**Want FOX News Halftime Report in your inbox every day? Sign up here.**

On the roster: Fox News Power Rankings: Hello, Wisconsin - Manchin: Kavanaugh has ‘all the right qualities’ - Ryan’s PAC rakes in huge haul - GOP members struggle with Russia relationship - Hey Boo Boo!

However much you believe gerrymandering is to credit or blame for Republican control of Congress, there’s no debate that the party’s breathtaking success on the state level has a great deal to do with the GOP’s electoral achievements of this decade.

You’ve probably heard it said before, but in statehouses across the country since 2008, Republicans have been on a tear. They control 32 legislatures outright and split control of another four with Democrats. And though they have lost some ground since their high water mark, Republicans still hold the governorship in 33 states.

This matters more than just for bragging rights. In addition to the ability to draw congressional districts and develop talent for federal elections the states also give Republicans an edge when it comes to either obstructing, as they did with the Obama administration, or advancing federal initiatives, as they are doing now.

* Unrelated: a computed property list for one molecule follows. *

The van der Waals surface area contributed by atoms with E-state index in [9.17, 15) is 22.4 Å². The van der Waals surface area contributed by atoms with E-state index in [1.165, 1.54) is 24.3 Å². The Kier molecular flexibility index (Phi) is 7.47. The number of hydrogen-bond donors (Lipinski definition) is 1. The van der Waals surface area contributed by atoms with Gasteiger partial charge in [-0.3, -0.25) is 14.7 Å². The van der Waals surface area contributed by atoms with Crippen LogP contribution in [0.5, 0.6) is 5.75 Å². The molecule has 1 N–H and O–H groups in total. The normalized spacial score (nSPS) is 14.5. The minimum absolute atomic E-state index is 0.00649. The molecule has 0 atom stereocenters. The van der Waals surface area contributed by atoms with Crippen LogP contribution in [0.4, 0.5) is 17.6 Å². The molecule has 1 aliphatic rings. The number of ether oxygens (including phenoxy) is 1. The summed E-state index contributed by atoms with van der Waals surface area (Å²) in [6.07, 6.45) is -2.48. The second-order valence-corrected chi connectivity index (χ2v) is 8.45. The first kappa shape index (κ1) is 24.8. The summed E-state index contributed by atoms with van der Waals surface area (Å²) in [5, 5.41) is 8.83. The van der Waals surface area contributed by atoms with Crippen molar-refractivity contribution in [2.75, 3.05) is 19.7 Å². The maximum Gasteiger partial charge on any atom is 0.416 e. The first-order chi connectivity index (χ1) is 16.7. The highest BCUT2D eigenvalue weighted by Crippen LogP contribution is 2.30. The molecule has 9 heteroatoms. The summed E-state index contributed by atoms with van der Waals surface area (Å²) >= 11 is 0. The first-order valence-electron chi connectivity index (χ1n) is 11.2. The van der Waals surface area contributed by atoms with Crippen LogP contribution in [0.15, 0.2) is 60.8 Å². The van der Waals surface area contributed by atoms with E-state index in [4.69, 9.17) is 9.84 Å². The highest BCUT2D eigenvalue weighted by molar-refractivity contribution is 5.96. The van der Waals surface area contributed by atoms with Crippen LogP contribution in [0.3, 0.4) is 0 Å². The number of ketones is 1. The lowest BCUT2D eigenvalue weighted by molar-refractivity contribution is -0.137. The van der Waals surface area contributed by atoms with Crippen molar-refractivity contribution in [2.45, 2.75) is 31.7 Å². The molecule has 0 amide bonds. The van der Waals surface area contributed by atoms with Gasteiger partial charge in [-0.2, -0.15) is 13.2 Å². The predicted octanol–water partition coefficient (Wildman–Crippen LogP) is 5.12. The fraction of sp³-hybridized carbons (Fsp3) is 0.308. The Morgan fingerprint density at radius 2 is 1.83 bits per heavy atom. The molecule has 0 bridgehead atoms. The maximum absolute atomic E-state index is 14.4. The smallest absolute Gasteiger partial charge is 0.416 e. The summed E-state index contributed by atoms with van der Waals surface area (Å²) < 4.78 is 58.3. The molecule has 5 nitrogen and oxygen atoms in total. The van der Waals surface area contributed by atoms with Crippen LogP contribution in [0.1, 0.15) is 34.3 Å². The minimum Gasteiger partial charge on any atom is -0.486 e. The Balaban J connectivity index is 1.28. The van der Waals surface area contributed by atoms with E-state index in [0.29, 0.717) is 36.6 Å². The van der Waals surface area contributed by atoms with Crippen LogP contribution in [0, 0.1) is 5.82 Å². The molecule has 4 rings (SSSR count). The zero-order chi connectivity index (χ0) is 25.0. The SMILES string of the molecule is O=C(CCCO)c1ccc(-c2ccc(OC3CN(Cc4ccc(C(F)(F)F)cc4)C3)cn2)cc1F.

That’s a long way of saying that the contests for 36 governorships this year matters a great deal whether you live in Penobscot, Peoria or Pocatello.

As our Fox News Power Rankings show (which you can see today in our brand-new online map) Republican successes on the state level mean they have a great deal of territory to defend this fall, including in a number of very blue states. The Republican gubernatorial map is rough for the party as the Senate map is for Democrats.

To go along with our nifty, new map we also have some race rating changes to make.